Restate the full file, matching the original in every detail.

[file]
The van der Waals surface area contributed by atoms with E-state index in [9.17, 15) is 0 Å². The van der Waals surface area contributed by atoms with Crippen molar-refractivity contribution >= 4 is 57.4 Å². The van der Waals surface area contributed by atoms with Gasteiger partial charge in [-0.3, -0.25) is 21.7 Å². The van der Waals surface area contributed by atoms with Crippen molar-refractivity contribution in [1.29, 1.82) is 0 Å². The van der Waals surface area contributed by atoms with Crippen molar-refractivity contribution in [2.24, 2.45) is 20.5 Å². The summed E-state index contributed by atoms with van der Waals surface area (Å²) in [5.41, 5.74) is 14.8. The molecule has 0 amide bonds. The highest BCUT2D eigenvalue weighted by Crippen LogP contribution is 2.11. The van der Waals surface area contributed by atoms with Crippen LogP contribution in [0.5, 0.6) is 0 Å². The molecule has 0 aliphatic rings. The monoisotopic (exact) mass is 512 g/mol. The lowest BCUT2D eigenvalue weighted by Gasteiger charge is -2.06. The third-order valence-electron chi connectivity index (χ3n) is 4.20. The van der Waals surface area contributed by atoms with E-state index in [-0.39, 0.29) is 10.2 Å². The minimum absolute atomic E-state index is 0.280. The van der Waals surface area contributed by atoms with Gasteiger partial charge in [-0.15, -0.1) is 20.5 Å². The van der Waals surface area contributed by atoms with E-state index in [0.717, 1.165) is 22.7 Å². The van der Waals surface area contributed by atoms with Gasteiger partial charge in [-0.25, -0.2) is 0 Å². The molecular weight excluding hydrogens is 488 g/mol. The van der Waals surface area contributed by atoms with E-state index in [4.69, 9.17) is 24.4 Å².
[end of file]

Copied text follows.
The van der Waals surface area contributed by atoms with E-state index in [9.17, 15) is 0 Å². The van der Waals surface area contributed by atoms with Crippen molar-refractivity contribution >= 4 is 57.4 Å². The van der Waals surface area contributed by atoms with Gasteiger partial charge in [-0.3, -0.25) is 21.7 Å². The van der Waals surface area contributed by atoms with Crippen molar-refractivity contribution in [1.29, 1.82) is 0 Å². The van der Waals surface area contributed by atoms with Crippen molar-refractivity contribution in [2.24, 2.45) is 20.5 Å². The summed E-state index contributed by atoms with van der Waals surface area (Å²) in [5.41, 5.74) is 14.8. The molecule has 0 amide bonds. The highest BCUT2D eigenvalue weighted by Crippen LogP contribution is 2.11. The van der Waals surface area contributed by atoms with Crippen LogP contribution in [0.5, 0.6) is 0 Å². The molecule has 0 aliphatic rings. The monoisotopic (exact) mass is 512 g/mol. The lowest BCUT2D eigenvalue weighted by Gasteiger charge is -2.06. The third-order valence-electron chi connectivity index (χ3n) is 4.20. The van der Waals surface area contributed by atoms with E-state index in [-0.39, 0.29) is 10.2 Å². The minimum absolute atomic E-state index is 0.280. The van der Waals surface area contributed by atoms with Gasteiger partial charge in [-0.15, -0.1) is 20.5 Å². The van der Waals surface area contributed by atoms with E-state index in [0.717, 1.165) is 22.7 Å². The van der Waals surface area contributed by atoms with Gasteiger partial charge in [-0.25, -0.2) is 0 Å². The molecular weight excluding hydrogens is 488 g/mol. The van der Waals surface area contributed by atoms with E-state index in [4.69, 9.17) is 24.4 Å².